โ€œIn a revolutionary epoch, sometimes men taste every novelty, sicken of them all, and return to ancient principles so long disused that they seem refreshingly hearty when they are rediscovered.โ€
โ€•Russell Kirk, ๐˜›๐˜ฉ๐˜ฆ ๐˜Š๐˜ฐ๐˜ฏ๐˜ด๐˜ฆ๐˜ณ๐˜ท๐˜ข๐˜ต๐˜ช๐˜ท๐˜ฆ ๐˜”๐˜ช๐˜ฏ๐˜ฅ: ๐˜๐˜ณ๐˜ฐ๐˜ฎ ๐˜‰๐˜ถ๐˜ณ๐˜ฌ๐˜ฆ ๐˜ต๐˜ฐ ๐˜Œ๐˜ญ๐˜ช๐˜ฐ๐˜ต

Western man has wrestled precariously with the last few centuries of Enlightenment’s obsession with rationality and naked reason. Reason became the Moloch of our age. It’s produced the phenomenon of intellectual hubris and the epistemological absurdity of reducing perceptive truth to that which can empirically validated by the scientific method. As Russell Kirk exclaimed, โ€œEven the wisest of mankind cannot live by reason alone; pure arrogant reason, denying the claims of prejudice (which commonly are also the claims of conscience), leads to a wasteland of withered hopes and crying loneliness, empty of God and man: the wilderness in which Satan tempted Christ was not more dreadful than the arid expanse of intellectual vanity deprived of tradition and intuition, where modern man is tempted by his own pride.โ€ As Nicolรกs G. Dรกvila observed, โ€œWhen he is stripped of the Christian tunic and the classical toga, there is nothing left of the European but a pale-skinned barbarian.โ€ For all these reasons, reason cannot stand as an idol above concerns for a transcendent order. Kirk’s canon of traditional conservative thought may be summarized thus:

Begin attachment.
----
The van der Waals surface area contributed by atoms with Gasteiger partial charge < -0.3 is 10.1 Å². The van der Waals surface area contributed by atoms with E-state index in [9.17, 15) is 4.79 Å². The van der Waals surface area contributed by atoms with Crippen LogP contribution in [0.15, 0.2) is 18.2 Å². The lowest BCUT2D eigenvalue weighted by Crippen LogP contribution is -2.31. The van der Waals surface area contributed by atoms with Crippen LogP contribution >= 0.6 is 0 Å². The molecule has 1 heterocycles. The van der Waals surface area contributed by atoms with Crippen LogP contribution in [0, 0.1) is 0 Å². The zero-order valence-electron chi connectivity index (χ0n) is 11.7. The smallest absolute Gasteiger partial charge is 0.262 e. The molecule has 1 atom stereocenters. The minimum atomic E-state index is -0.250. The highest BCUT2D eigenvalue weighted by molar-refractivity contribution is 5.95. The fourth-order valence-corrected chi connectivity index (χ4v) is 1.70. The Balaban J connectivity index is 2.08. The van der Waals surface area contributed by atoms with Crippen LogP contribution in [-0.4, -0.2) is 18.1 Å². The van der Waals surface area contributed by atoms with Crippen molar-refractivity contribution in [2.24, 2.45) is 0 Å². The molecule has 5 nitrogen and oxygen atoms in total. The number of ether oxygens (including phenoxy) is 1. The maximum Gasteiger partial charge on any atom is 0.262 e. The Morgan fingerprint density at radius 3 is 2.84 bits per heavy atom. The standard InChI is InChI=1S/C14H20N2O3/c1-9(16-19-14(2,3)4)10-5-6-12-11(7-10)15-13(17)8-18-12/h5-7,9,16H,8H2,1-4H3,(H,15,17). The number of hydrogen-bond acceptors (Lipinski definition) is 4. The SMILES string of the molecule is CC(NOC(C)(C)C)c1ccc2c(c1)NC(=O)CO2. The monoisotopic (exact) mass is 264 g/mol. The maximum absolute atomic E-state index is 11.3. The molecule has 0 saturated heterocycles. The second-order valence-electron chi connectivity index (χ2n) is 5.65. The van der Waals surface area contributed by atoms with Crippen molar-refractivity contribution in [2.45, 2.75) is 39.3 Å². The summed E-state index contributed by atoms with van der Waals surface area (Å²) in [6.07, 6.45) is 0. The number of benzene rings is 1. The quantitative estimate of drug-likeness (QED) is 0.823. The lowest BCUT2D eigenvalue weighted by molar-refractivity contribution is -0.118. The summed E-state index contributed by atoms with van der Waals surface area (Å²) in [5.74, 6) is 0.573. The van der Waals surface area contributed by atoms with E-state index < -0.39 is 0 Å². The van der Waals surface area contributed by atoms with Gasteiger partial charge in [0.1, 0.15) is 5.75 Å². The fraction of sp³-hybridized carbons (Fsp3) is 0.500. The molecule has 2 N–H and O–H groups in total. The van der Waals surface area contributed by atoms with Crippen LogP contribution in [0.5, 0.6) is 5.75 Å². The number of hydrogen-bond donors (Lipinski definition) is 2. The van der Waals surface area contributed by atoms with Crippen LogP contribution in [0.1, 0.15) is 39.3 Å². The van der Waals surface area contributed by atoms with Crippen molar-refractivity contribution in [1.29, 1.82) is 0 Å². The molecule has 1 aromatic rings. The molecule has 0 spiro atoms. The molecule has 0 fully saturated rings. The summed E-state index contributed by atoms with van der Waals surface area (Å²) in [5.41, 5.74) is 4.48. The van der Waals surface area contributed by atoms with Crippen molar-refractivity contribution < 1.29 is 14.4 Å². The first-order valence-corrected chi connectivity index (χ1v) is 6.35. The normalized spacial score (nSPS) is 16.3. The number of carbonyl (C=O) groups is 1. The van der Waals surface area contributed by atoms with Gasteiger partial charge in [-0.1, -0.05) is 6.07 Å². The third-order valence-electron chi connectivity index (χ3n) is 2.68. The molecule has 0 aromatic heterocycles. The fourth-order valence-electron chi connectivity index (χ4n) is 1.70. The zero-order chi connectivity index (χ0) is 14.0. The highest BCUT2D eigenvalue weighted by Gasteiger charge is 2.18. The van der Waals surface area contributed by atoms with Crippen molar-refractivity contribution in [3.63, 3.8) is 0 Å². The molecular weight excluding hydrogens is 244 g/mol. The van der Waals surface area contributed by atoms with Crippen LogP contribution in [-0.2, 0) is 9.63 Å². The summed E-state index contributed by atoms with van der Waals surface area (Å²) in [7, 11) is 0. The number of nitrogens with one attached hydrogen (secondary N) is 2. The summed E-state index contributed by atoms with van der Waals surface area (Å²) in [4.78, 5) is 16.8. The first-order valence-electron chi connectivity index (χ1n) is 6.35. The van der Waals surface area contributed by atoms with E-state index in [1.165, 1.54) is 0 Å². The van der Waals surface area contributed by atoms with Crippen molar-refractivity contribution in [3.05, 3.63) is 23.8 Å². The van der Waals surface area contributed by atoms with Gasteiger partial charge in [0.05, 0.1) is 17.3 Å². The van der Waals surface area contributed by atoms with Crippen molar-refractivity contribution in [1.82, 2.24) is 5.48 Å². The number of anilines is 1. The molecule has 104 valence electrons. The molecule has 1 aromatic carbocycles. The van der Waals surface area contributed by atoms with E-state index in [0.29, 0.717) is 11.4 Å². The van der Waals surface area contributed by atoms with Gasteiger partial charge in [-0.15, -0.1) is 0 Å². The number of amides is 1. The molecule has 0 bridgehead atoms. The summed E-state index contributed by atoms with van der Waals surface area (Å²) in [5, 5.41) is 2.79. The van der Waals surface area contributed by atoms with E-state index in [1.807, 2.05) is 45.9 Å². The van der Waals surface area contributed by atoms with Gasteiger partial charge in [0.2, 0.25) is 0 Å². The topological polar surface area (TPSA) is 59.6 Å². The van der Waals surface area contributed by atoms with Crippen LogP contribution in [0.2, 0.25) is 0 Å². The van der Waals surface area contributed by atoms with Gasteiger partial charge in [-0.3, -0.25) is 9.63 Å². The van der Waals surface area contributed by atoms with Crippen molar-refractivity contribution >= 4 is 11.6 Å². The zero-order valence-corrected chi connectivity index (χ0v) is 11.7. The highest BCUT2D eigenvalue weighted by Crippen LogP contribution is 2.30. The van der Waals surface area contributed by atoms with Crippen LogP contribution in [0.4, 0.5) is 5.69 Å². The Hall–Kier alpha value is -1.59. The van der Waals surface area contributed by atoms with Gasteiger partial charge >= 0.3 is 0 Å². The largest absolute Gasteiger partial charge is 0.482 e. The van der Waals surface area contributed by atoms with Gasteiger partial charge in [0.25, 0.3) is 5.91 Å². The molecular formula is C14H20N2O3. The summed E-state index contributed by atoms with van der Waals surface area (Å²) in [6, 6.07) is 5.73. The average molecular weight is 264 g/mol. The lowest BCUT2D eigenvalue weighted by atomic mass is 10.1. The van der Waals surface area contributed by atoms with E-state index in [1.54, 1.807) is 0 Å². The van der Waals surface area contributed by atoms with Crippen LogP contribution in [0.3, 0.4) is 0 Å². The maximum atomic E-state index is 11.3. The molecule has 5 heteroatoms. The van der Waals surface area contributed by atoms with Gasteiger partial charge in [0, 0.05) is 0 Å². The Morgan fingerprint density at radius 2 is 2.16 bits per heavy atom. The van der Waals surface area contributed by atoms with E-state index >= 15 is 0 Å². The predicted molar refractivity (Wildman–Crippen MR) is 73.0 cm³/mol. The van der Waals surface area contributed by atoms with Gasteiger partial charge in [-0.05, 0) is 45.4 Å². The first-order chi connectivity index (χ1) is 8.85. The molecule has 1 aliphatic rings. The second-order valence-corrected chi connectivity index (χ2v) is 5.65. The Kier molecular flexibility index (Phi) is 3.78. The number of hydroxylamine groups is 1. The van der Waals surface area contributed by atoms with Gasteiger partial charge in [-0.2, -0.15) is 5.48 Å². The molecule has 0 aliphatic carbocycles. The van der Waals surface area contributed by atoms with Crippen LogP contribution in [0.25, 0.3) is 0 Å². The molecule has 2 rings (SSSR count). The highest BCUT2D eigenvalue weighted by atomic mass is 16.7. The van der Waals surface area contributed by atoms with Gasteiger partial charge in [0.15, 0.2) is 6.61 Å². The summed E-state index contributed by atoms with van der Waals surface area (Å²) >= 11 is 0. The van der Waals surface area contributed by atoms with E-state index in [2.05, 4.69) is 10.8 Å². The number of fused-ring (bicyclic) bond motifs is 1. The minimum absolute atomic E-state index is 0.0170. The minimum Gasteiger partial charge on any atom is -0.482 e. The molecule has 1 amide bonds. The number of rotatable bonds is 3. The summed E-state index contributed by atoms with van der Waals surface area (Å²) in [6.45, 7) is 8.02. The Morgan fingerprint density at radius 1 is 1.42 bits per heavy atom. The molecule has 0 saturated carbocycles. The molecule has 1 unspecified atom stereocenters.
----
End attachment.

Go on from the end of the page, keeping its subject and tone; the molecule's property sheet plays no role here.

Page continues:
1. A belief in a transcendent order based in tradition, divine revelation, or natural law;
  2. An affection for the “variety and mystery” of human existence;
  3. A conviction that society requires orders and classes that emphasize “natural” distinctions;
  4. A belief that private property ownership, and freedom are closely intertwined;
  5. A faith in custom, convention, and prescription, and
  6. A recognition that innovation must be tied to existing traditions and customs, which entails a respect for the political value of prudence.

Recovering of more ancient traditions pose an antidote to the perils of Enlightenment. As Dรกvila said “Reason is no substitute for faith, as colour is no substitute for sound.”

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